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“That’s a big deal,” Health and Human Services Secretary Xavier Becerra said on Monday during a press conference. “The postpartum period is an important part of maternity care, and it is a time when mothers may be dealing with a host of medical conditions.” According to the Centers for Disease Control and Prevention, approximately one-third of pregnancy-related deaths occur in the first year after giving birth. Maternal health advocates have long urged the extension of Medicaid as a way to combat strikingly high maternal death rates in the U.S. as Medicaid covers more than 40% of all births in the U.S.
A CDC report released earlier this month found that maternal death rates rose in 2019, just ahead of the pandemic. Black women face the highest rates of maternal health, dying at 2.5 times the rate of white women. Monday’s announcement comes right at the start of Black Maternal Health Week, which is devoted to working on policy solutions toward improving maternal health.
The approval means low-income women in Illinois with incomes up to 208% of the federal poverty line can stay on Medicaid up to one year after they give birth, with full coverage. Illinois is the first state to receive federal funding to extend coverage; by law, low-income women who become eligible for Medicaid while pregnant lose their coverage 60 days after giving birth.
The coverage begins immediately and will run through Dec. 31, 2025.
Illinois Rep. Robin Kelly applauded the approval on Monday, calling the recent CDC report on maternal death rates disheartening. She said the waiver approval is a hopeful sign.
“Despite all of our hard work, we still have a long way to go and preventing maternal deaths. This is an issue that reaches into communities across our nation, but it’s especially concerning to communities of color. So today’s announcement is a wonderful way to kick off Black Maternal Health Week,” she said at Monday’s press conference.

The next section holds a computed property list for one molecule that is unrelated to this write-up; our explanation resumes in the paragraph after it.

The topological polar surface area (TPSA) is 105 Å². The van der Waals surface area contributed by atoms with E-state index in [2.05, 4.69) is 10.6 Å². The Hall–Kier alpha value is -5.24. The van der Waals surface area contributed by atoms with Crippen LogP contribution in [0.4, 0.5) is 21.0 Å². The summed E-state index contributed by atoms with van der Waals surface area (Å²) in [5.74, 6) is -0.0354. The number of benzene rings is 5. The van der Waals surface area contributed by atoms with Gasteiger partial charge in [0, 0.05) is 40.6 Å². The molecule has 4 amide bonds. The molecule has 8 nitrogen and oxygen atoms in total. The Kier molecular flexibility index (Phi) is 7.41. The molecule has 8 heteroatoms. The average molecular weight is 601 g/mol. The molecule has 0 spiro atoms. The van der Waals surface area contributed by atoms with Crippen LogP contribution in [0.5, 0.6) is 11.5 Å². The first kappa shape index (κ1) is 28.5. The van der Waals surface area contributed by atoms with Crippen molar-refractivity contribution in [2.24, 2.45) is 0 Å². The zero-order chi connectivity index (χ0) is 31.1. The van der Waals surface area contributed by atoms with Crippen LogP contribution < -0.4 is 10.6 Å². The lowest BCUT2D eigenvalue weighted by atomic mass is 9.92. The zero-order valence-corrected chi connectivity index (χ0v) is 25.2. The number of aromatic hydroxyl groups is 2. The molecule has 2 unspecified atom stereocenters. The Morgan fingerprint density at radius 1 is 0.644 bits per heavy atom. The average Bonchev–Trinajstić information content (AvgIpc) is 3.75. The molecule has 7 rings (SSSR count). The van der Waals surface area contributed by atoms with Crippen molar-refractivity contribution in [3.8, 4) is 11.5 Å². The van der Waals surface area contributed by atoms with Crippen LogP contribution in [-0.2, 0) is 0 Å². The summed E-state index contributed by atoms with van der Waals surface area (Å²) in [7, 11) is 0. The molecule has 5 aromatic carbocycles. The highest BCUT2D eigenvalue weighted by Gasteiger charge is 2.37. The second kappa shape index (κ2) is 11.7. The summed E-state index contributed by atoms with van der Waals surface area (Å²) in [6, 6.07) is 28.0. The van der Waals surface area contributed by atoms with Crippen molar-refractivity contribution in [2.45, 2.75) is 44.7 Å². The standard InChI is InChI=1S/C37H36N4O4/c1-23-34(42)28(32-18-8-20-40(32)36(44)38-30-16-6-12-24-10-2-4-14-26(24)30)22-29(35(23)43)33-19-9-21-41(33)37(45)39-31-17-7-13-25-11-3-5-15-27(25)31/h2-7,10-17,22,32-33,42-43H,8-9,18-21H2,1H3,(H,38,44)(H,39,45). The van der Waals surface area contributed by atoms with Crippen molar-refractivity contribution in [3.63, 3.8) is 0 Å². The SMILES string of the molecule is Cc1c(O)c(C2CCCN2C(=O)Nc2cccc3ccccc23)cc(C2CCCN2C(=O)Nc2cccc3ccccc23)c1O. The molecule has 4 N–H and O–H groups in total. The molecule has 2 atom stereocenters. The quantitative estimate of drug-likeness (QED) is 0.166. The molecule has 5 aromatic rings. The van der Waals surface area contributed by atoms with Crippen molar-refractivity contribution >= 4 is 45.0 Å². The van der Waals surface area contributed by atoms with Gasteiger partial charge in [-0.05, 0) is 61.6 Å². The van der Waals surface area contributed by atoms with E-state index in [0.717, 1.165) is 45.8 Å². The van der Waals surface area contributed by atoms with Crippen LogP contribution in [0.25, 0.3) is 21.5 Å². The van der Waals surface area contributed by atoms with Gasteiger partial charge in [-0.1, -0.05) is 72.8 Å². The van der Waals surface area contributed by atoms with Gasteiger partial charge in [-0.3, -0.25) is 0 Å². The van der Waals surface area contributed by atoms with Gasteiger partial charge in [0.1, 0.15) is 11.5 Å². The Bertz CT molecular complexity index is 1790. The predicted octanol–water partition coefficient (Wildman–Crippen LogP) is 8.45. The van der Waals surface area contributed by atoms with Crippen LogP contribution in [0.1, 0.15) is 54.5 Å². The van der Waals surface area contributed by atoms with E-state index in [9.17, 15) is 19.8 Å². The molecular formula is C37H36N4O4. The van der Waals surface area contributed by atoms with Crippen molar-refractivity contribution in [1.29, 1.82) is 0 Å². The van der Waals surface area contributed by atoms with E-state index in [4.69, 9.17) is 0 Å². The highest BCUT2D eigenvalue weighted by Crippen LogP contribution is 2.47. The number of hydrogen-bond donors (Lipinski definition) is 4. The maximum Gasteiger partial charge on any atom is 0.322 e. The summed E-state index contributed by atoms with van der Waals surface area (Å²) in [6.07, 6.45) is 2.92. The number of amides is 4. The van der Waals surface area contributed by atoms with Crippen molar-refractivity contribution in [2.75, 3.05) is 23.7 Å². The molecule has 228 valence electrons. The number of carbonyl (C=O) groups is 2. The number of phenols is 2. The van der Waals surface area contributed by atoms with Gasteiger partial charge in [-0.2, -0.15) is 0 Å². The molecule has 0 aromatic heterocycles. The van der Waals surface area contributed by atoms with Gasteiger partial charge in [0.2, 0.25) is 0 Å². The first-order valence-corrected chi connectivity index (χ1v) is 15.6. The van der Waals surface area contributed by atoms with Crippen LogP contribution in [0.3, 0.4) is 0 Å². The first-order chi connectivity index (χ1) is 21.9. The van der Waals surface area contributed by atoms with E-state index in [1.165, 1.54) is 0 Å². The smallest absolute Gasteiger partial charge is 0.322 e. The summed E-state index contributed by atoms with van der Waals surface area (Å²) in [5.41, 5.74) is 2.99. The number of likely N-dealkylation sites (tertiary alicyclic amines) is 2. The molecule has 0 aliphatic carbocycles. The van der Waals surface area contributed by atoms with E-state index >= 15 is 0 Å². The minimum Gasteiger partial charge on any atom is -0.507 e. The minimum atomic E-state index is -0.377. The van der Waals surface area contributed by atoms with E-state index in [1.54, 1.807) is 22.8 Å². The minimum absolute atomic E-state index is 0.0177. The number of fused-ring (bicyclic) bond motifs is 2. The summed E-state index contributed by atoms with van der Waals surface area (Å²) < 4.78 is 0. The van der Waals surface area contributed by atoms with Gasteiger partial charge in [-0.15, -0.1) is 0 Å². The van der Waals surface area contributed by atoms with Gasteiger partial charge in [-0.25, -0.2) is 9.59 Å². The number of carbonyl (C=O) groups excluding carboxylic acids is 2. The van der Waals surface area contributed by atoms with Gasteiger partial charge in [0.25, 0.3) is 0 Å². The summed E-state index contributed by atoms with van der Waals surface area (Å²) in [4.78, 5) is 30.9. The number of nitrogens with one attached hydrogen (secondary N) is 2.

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The approval comes as, noted by both Becerra and Kelly, the most recent COVID-19 relief bill includes a provision providing states an easier option to extending Medicaid coverage postpartum. That provision, which was originally in a bill introduced by Kelly that passed the House but never made it to the Senate floor last year, allows states to use a state plan option to extend Medicaid coverage as opposed to asking for approval from the Centers for Medicare and Medicaid via a waiver.
Some states have already taken the first steps toward doing so, including in West Virginia where state legislators on April 10 passed legislation to extend Medicaid coverage to low-income women up to one year after giving birth. A spokesperson for Republican Gov. Jim Justice says if the bill is passed, the state’s health department will opt into using the state plan option indicated in the American Rescue Plan.
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Illinois Gets OK for First-in-Nation Extension of Medicaid for Postpartum Mothers originally appeared on usnews.com